Over six years later, on January 17, 2017, Rogers submitted a motion pursuant to Wis.Stat. § 974.06, which allows convicted individuals to collaterally attack their convictions. See (Docket #10-4 at 3). This motion was denied on January 20, 2017. Id. at 4. On July 5, 2017, Rogers filed a petition for writ of habeas corpus with the Wisconsin Court of Appeals, again arguing ineffective assistance of counsel. See Id. at 2. On September 13, 2017, the Wisconsin Court of Appeals denied his petition. (Docket #10-5 at 1). On February 13, 2018, the Supreme Court also denied review of his petition. (Docket #10-6 at 1). The instant federal habeas petition was mailed on August 6, 2018, and docketed three days later. (Docket #1). In it, Rogers claims ineffective assistance of trial counsel, post-conviction counsel, and appellate counsel in relation to his desired not guilty by reason of insanity plea.

         2. ANALYSIS

         28 U.S.C. § 2244(d)(1)(A) sets forth the following applicable limitations period:

A 1-year period of limitation shall apply to an application for a writ of habeas corpus by a person in custody pursuant to the judgment of a State court. The limitation period shall run from the latest of. . .the date on which the judgment became final by the conclusion of direct review or the expiration of the time for seeking such review.

         The statute further provides that the limitations period will be tolled while any properly filed application for post-conviction relief or collateral review is pending. Id. § 2244(d)(2).

         Under 28 U.S.C. § 2244(d)(1)(A), Rogers' conviction would have become final ninety (90) days after the Wisconsin Supreme Court denied his petition for review; i.e., on January 25, 2011. See Anderson v. Litscher, 281 F.3d 672, 674-75 (7th Cir. 2002). Rogers therefore had until January 25, 2012 to file a petition for review in federal court. He failed to do so. His state habeas petitions in 2017 do not affect the limitations period because they were filed after the federal statute of limitations expired. Teas v. Endicott, 494 F.3d 580, 582-83 (7th Cir. 2009).[1]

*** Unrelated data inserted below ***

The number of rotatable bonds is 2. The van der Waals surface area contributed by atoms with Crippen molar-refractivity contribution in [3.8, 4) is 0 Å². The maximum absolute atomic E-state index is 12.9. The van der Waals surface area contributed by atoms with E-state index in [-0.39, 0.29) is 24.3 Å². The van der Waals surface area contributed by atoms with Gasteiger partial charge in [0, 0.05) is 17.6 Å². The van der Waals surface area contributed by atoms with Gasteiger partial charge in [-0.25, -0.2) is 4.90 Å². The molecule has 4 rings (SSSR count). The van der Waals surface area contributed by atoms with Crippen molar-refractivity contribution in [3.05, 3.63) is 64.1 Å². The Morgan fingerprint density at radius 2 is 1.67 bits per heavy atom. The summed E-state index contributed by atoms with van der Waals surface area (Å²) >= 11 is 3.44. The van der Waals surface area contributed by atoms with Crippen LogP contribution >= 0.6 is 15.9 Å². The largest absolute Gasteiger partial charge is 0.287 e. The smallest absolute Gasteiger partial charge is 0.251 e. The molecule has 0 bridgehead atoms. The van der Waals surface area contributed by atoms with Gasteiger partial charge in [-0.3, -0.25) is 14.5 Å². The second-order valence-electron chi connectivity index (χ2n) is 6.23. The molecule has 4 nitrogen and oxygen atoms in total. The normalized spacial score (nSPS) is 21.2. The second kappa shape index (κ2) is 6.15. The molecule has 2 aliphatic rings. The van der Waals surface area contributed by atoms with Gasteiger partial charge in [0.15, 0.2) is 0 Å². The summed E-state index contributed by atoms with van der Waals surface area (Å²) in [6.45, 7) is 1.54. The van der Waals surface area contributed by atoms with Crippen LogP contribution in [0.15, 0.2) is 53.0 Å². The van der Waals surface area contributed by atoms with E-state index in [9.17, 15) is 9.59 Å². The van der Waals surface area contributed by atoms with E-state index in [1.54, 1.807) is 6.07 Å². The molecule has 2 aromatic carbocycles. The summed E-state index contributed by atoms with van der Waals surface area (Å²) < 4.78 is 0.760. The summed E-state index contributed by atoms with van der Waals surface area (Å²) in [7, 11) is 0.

There are two exceptions to the bar on untimely habeas petitions: equitable tolling and the “actual innocence” gateway. Rogers does not argue either of them, and neither seem to apply here. Rogers would be “entitled to equitable tolling only if he shows (1) that he has been pursuing his rights diligently, and (2) that some extraordinary circumstance stood in his way and prevented timely filing.” Holland v. Florida, 560 U.S. 631, 649 (2010) (citations and quotations omitted). “It is the petitioner's burden to establish both of these points.” Socha v. Boughton, 763 F.3d 674, 683 (7th Cir. 2014). Rogers has not shown that he was pursuing his rights diligently from 2011 to 2017, the yawning period of time between his final conviction and his state habeas petitions. Nor has Rogers described any extraordinary circumstances that prevented him from timely filing his federal petition.

         Mental illness or disability may toll the statute of limitations “only if the illness in fact prevents the sufferer from managing his affairs and thus from understanding his legal rights and acting upon them.” Obreicht v. Foster, 727 F.3d 744, 750-51 (7th Cir. 2013) (quoting Miller v. Runyon, 77 F.3d 189, 191 (7th Cir. 1996)) (emphasis in original). Effectively, Rogers would have had to provide evidence that his mental competency during the relevant limitations period directly prevented ...